The beginning of the first rhyme group of the Guangyun, with first character 東 ("east")

The Guangyun (Kuang-yun; simplified Chinese: 广韵; traditional Chinese: 廣韻; pinyin: Guǎngyùn; Wade–Giles: Kuang3-yün4; literally: "Broad Rimes") is a Chinese rime dictionary that was compiled from 1007 to 1008 under the auspices of Emperor Zhenzong of Song. Chen Pengnian (陳彭年, 961–1017) and Qiu Yong (邱雍) were the chief editors. It is a revision and expansion of the influential Qieyun rime dictionary of 601, and was itself later revised as the Jiyun. Until the discovery of an almost complete early 8th century edition of the Qieyun in 1947, the Guangyun was the most accurate available account of the Qieyun phonology, and was heavily used in early work on the reconstruction of Middle Chinese. It is still used as a major source.[1][2]

The Guangyun has a similar layered organization to the Qieyun:

The dictionary has a total of 26,194 character entries, each containing a brief explanation of the character's meaning.[3]

The Unihan database incorporates the "SBGY" (Songben Guangyun; "Song edition Guangyun") dataset with 25,334 head-entries for 19,583 characters.[4]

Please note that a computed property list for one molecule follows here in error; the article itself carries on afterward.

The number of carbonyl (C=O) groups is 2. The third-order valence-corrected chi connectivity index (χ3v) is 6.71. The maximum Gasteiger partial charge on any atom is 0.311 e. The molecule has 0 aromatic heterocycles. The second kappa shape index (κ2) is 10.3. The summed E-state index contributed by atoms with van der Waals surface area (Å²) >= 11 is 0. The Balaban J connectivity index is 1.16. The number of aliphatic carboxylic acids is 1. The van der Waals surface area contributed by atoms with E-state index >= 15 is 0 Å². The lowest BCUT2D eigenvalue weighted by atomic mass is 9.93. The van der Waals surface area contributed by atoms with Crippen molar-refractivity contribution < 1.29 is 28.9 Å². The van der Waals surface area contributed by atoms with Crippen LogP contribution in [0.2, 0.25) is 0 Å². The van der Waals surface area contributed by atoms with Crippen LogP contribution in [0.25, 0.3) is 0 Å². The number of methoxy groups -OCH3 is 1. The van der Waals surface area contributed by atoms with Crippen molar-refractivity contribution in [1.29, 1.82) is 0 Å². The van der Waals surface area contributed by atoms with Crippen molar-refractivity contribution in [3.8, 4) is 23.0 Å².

1. Baxter, William H. (1992). A Handbook of Old Chinese Phonology. Berlin: Mouton de Gruyter. pp. 38–39. ISBN 978-3-11-012324-1..
  2. Norman, Jerry (1988). Chinese. Cambridge: Cambridge University Press. p. 25. ISBN 978-0-521-29653-3.
  3. Teng, Ssu-yü; Biggerstaff, Knight (1971). An Annotated Bibliography of Selected Chinese Reference Works (3rd ed.). Cambridge, MA: Harvard University Press. p. 146. ISBN 978-0-674-03851-6.
  4. Jenkins, John H.; Cook, Richard (2010). "Unicode Standard Annex #38: Unicode Han Database". Unicode Consortium.
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